4. Pay with a Tweet
Something I learned and wrote about on my blog Communication is the Key is the strategy of letting people get something if they tweet about it. In my case, I gave away free WordPress tutorial videos once they clicked the Twitter button. This turns your blog readers/website traffic into Twitter followers, gaining you another channel of communication (the more channels the better). Adult actresses and porn stars (I live in the red light district of London, UK) use this regularly, helping their pictures and movies go viral.
5. Reply to everything
One professional athlete (recently in the London 2012 Olympics) explained how it’s his rule to reply to every single mention – unless they’re negative. It doesn’t matter if someone’s retweeting him or just saying hey, he’ll always reply. This does two things:
a) It makes the person feel good and more likely to send him another message.
b) It gets his followers to see that he’s being talked about, and they end up following him, too.
Very rarely does he actually post anything original, i.e., of his own making. 99 percent of the time, he’s replying to questions or mentions. He tries to keep those answers funny, so that they in themselves get retweeted and perhaps copied and pasted online.
6. Limit yourself just to Twitter
You were probably wondering when the electrician would come into the story. I met him when he came to fix my boiler and handed me a business card with just a Twitter URL on it. Amazed, I asked him why.
“It’s free for you, free for me, I can send you digital files for instructions, you can send me a picture of the problem before I come over, and through that process, I get a little bit of free exposure as well.”
By limiting his accessibility to Twitter, he gains more followers than if he had his number and a Twitter URL. Given the option, would you ever follow an electrician on Twitter?
These are some alternative techniques that have worked for the individuals in question. You can find other tips anywhere online, such as to be genuine, provide great content, and post at 9 am on a Monday. I wanted to give you some insight into the people you wouldn’t normally hear from.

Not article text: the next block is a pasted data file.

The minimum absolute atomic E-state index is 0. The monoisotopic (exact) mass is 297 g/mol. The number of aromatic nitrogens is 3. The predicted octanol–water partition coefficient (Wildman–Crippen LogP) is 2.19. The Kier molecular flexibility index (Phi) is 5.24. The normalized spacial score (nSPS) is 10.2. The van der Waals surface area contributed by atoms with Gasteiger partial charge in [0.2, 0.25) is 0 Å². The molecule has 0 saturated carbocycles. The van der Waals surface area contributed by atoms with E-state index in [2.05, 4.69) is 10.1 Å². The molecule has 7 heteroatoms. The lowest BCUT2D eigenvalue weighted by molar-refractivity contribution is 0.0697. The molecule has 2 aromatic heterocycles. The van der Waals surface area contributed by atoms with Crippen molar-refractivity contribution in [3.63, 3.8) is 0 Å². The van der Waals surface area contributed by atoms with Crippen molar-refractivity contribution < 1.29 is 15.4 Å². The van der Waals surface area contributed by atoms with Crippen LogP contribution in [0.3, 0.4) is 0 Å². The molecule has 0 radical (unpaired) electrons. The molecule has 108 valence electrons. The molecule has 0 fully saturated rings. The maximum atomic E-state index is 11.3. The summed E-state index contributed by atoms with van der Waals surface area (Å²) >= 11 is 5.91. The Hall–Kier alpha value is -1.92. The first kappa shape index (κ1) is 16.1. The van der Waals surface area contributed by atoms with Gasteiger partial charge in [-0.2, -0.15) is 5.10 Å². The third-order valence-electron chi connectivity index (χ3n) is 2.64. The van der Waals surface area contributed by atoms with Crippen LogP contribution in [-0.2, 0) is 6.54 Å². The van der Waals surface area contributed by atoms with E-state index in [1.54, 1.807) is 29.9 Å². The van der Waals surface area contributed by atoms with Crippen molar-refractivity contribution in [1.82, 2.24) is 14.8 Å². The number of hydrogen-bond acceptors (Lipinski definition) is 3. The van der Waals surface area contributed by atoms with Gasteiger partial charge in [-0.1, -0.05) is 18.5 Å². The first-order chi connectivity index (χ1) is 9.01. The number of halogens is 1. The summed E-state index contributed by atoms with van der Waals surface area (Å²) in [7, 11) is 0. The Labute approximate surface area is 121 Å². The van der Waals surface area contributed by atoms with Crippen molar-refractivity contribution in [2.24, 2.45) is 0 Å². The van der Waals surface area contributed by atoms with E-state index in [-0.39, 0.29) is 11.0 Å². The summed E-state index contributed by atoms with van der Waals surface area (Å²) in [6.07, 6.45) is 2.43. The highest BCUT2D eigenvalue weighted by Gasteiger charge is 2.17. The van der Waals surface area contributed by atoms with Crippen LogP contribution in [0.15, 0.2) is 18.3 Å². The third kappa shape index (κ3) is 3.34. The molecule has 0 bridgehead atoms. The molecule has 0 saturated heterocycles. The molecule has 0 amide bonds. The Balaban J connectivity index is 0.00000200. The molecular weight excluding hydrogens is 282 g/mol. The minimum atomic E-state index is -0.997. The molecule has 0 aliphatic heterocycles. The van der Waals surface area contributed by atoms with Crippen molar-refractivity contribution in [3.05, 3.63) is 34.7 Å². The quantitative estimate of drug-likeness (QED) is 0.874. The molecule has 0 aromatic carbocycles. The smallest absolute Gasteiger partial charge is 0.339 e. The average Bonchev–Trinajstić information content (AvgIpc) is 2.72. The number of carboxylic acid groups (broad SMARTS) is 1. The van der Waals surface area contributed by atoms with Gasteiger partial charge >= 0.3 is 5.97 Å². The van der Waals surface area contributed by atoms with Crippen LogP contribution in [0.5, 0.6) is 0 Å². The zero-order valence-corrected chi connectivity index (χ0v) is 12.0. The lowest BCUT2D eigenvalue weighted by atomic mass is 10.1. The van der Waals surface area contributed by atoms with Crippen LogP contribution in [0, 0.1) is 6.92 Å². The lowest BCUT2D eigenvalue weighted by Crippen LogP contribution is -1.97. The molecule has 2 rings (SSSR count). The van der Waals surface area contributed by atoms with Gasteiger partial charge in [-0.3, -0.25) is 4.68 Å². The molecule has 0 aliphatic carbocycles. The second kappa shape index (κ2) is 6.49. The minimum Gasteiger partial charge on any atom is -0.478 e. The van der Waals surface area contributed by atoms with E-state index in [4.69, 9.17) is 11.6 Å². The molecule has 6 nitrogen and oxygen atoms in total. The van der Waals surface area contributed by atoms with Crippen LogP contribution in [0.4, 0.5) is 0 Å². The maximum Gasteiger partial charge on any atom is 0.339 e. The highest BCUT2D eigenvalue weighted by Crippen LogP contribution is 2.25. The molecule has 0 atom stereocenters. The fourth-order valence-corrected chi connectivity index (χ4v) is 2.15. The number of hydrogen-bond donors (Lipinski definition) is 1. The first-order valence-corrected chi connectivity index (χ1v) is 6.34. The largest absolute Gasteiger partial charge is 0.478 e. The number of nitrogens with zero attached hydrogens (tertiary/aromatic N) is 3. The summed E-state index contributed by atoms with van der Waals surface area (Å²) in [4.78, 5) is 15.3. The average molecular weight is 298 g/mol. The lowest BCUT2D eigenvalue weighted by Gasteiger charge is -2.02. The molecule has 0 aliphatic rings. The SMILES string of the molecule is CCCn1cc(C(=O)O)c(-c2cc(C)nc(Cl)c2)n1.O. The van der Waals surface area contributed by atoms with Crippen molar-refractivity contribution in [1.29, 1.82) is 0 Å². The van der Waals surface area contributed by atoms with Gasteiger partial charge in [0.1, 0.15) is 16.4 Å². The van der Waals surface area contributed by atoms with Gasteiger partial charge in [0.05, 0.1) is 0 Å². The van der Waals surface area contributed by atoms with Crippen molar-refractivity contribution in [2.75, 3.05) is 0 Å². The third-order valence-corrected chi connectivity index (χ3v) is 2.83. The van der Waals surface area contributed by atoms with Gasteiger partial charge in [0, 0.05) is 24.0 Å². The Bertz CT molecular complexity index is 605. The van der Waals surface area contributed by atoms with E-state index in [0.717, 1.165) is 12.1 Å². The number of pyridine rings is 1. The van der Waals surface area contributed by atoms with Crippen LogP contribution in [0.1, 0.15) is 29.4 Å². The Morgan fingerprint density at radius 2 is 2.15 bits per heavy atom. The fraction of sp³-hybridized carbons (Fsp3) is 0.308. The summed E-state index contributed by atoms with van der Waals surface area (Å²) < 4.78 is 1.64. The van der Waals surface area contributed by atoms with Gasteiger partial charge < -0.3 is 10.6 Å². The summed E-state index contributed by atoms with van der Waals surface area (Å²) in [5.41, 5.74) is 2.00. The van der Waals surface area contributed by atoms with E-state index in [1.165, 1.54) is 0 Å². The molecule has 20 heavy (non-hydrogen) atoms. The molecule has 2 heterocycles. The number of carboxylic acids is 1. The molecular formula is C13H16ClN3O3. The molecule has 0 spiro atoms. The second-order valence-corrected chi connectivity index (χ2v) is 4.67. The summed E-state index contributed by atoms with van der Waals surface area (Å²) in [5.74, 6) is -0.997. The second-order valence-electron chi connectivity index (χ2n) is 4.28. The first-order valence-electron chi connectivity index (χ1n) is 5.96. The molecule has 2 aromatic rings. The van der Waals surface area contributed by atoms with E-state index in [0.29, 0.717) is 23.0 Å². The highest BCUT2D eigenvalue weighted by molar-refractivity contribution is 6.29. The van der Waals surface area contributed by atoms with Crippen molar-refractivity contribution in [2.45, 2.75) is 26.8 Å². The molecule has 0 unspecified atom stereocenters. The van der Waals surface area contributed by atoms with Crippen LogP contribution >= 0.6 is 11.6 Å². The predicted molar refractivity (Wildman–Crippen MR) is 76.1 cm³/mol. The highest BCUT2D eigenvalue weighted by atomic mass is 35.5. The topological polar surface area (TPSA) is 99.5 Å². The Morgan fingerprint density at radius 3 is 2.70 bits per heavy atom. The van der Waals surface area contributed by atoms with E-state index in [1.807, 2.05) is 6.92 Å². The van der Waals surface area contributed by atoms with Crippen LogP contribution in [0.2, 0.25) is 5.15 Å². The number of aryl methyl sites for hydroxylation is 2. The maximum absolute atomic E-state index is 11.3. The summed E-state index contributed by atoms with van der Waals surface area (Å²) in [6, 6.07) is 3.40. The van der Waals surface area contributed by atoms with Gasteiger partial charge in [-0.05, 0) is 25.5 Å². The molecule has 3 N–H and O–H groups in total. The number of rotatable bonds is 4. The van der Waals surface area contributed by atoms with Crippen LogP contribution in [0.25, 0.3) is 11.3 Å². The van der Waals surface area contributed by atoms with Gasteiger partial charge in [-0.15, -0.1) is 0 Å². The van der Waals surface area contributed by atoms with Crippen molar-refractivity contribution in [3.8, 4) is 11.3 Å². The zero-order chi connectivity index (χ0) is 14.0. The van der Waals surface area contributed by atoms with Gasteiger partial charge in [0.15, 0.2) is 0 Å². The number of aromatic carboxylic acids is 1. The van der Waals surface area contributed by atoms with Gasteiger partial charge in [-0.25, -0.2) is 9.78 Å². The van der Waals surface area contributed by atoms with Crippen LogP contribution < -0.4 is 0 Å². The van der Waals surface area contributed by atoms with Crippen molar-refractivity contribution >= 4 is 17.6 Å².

I think the greatest question you have to answer for yourself is “Why should people follow me on Twitter?” Write out the answer, and then tell them, whether it be online under every blog post, or in person when you hand over your business card.
Social media is a thank you economy. You have to give them something to get a return. Being you is not enough. Whether it’s an exchange for information, skills, expertise, attention, time, entertainment, or a good, you have to give something. The next question is how you give it, and then how you advertise that you’re giving it.
It’s not easy, and it requires discipline, but in most scenarios establishing a strong Twitter presence can help you achieve business and personal goals. Take advantage of the scheduling and automated re-tweeting tools available, or do your Twitter during otherwise unproductive moments like the Bathroom Tweeters.
Guest author Tom Church is the author of Communication Is The Key and founder of London Startups. He advises global brands on their marketing strategies and graduated from University College London, UK. As a Tech Cocktail reader, you can download his new eBook, Tom’s Twitter Blueprint, for free.